The You in Your Work

The creating of artwork, in a sense has no boundaries. It is so vast, as an artist you really must make sure you have a true understanding of more than just technique,but also yourself. For it is yourself you are painting or sculpting or expressing while venturing into any artistic medium. Every time you create something. Loosing sight of the you in whatever you are creating, removes the soul of your work.

Good technique on its own, while important, is nothing without what you bring to the table in the creative process. If four people paint the same subject matter, all being required to use the same techniques, same pallet and the same materials, on the same day and with each other, you will still have four different results. Even if one is asked to paint the subject first and the next artist is asked to copy the first’s work and so on, each of the four paintings will still have differences.

These differences could have something to do with years of experience. They could have to do with being left or right handed. They could even have to do with the artist’s height and thus the slight difference in vantage point. But it also has to do with things much deeper. Sensitivity to color, atmosphere, age, mindset, confidence, passion, needs, reasoning, relationships, beliefs and so on. These are all like power tools of creativity. Technique is the work bench. Materials are what you express yourself with and inspiration and imagination? That’s what powers the tools.

The greatest technique in the world only allows for expanded ability and we all know there are many people in the world with an ability to do something that do not even try or do not even know they carry an ability within themselves to do so. Even for those with born talent, good technique is learned. But the understanding of expressing who you are, is felt. I suppose one may have to learn that too, but there is a clear difference here.

There’s no doubting it. If you are trying to break through a plateau as an artist, first ask yourself about the you in your artwork. When a client purchases a painting of mine, I know without question they are not just purchasing a picture of the Piedmont, they are purchasing my version of it. My personality is all wrapped up in that work of art and my best advise to those giving this some thought is - yours should be too. If you take a painting class, you should first have a respect for the teacher’s technique and then the hardest part is understanding that you should not be there to become a clone, but rather, a better version of you. That is the only way to truly grow as an artist.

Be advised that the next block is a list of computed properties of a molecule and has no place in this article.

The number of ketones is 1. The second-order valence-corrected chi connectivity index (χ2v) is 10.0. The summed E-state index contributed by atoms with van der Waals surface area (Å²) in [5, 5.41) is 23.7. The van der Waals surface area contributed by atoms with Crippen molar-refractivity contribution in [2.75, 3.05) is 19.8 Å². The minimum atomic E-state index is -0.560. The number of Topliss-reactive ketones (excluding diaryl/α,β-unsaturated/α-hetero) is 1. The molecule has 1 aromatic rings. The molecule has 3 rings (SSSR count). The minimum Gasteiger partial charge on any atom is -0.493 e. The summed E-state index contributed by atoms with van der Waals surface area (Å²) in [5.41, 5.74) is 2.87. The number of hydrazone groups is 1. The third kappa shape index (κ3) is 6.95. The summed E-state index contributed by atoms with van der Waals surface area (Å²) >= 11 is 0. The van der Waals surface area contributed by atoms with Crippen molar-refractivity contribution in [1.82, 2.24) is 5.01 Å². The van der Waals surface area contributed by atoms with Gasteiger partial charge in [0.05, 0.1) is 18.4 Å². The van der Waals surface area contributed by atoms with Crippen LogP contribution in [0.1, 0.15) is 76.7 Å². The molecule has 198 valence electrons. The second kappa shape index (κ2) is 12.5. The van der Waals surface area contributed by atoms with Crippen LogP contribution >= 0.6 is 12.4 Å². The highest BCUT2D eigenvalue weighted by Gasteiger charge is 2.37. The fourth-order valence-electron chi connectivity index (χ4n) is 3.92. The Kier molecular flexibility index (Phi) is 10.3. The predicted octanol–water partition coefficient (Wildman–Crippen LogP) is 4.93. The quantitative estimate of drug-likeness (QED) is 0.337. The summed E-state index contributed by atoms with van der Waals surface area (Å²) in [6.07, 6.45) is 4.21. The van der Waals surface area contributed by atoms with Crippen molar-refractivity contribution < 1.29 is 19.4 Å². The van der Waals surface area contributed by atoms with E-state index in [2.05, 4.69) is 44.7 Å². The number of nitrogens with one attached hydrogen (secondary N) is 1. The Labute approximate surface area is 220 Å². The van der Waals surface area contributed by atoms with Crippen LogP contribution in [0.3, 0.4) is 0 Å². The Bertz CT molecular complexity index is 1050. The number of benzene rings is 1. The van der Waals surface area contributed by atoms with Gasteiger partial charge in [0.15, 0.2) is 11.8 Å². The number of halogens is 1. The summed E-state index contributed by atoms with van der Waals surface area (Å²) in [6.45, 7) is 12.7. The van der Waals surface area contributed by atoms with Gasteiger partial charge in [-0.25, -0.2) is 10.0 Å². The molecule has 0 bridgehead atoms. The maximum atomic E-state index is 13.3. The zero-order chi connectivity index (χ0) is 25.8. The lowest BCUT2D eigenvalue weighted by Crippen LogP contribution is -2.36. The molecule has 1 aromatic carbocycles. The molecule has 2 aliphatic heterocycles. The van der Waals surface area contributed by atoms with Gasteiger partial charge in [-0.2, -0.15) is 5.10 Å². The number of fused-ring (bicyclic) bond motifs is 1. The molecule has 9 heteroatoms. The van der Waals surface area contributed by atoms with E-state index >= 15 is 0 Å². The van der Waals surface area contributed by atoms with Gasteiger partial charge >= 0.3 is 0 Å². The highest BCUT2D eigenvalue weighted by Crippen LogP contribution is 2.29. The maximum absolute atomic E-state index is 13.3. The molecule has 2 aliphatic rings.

What you bring to your artwork defines the narrative. Sometimes the story is more apparently realistic, such as a boy and his dog or kids at the beach. But in artwork less realistic, such as contemporary genres, the narrative is even much more about the artist. Make no mistake, the narrative had better be there, for without it, you’ll just have lifeless rendering and we all may have heard - render long enough and you’ll render yourself useless.

I always love when actors are being interviewed and the host asks them what they were trying to bring to their roll. No one just says - me. Think of the most iconic characters of stage and screen and ask yourself this. Are the words “I’ll be back” from the 1984 movie the Terminator, iconic because of the words themselves or because an Austrian body builder, turned actor, spoke them in his thick native accent? Well, and then back up his words, but you have my point. Songs get sung and hits are made and then others come along and cover the same song and another hit can be made or not. You make it your own. This is what makes your work relevant and worth placing your name on it.

It is what others see in your work and I’ll even take this a step further to make my point. Take a chain of restaurants, walk in any of them and there is no surprise to what you will find, because they are all the same and sometimes this familiarity has its merits. But take your favorite local restaurant and ask yourself why you like it? Even if they are both just cooking burgers, the answer becomes clear. That’s the narrative aspect. The you in what you do. Don’t miss it, you’re worth having around.

 

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Live An Artful Life is the digital publication for your artful life. We strive to be a source of inspiration and connection for all who care about creativity of any genre.

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